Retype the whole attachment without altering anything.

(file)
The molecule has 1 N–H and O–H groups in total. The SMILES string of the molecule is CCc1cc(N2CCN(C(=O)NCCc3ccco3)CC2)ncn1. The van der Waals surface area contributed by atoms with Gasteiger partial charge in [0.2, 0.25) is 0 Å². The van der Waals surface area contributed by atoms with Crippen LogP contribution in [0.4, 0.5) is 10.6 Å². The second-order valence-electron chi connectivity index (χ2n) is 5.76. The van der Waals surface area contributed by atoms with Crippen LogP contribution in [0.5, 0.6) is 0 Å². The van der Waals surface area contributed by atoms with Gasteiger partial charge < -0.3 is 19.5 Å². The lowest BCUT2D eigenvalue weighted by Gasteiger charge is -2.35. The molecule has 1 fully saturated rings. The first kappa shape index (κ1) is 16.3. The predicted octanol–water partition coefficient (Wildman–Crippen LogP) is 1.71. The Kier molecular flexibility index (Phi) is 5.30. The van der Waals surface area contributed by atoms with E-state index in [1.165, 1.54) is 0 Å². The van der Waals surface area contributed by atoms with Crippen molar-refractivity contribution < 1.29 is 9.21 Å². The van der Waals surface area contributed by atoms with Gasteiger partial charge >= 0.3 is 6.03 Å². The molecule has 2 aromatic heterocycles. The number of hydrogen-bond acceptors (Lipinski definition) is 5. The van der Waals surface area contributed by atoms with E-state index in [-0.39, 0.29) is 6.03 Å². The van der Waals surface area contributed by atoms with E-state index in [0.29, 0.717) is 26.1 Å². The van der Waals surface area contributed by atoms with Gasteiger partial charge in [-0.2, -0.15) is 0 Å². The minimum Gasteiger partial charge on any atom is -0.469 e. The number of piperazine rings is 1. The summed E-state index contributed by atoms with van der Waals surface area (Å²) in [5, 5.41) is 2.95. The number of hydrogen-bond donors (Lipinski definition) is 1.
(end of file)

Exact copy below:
The molecule has 1 N–H and O–H groups in total. The SMILES string of the molecule is CCc1cc(N2CCN(C(=O)NCCc3ccco3)CC2)ncn1. The van der Waals surface area contributed by atoms with Gasteiger partial charge in [0.2, 0.25) is 0 Å². The van der Waals surface area contributed by atoms with Crippen LogP contribution in [0.4, 0.5) is 10.6 Å². The second-order valence-electron chi connectivity index (χ2n) is 5.76. The van der Waals surface area contributed by atoms with Crippen LogP contribution in [0.5, 0.6) is 0 Å². The van der Waals surface area contributed by atoms with Gasteiger partial charge < -0.3 is 19.5 Å². The lowest BCUT2D eigenvalue weighted by Gasteiger charge is -2.35. The molecule has 1 fully saturated rings. The first kappa shape index (κ1) is 16.3. The predicted octanol–water partition coefficient (Wildman–Crippen LogP) is 1.71. The Kier molecular flexibility index (Phi) is 5.30. The van der Waals surface area contributed by atoms with E-state index in [1.165, 1.54) is 0 Å². The van der Waals surface area contributed by atoms with Crippen molar-refractivity contribution < 1.29 is 9.21 Å². The van der Waals surface area contributed by atoms with Gasteiger partial charge >= 0.3 is 6.03 Å². The molecule has 2 aromatic heterocycles. The number of hydrogen-bond acceptors (Lipinski definition) is 5. The van der Waals surface area contributed by atoms with E-state index in [-0.39, 0.29) is 6.03 Å². The van der Waals surface area contributed by atoms with E-state index in [0.29, 0.717) is 26.1 Å². The van der Waals surface area contributed by atoms with Gasteiger partial charge in [-0.2, -0.15) is 0 Å². The minimum Gasteiger partial charge on any atom is -0.469 e. The number of piperazine rings is 1. The summed E-state index contributed by atoms with van der Waals surface area (Å²) in [5, 5.41) is 2.95. The number of hydrogen-bond donors (Lipinski definition) is 1.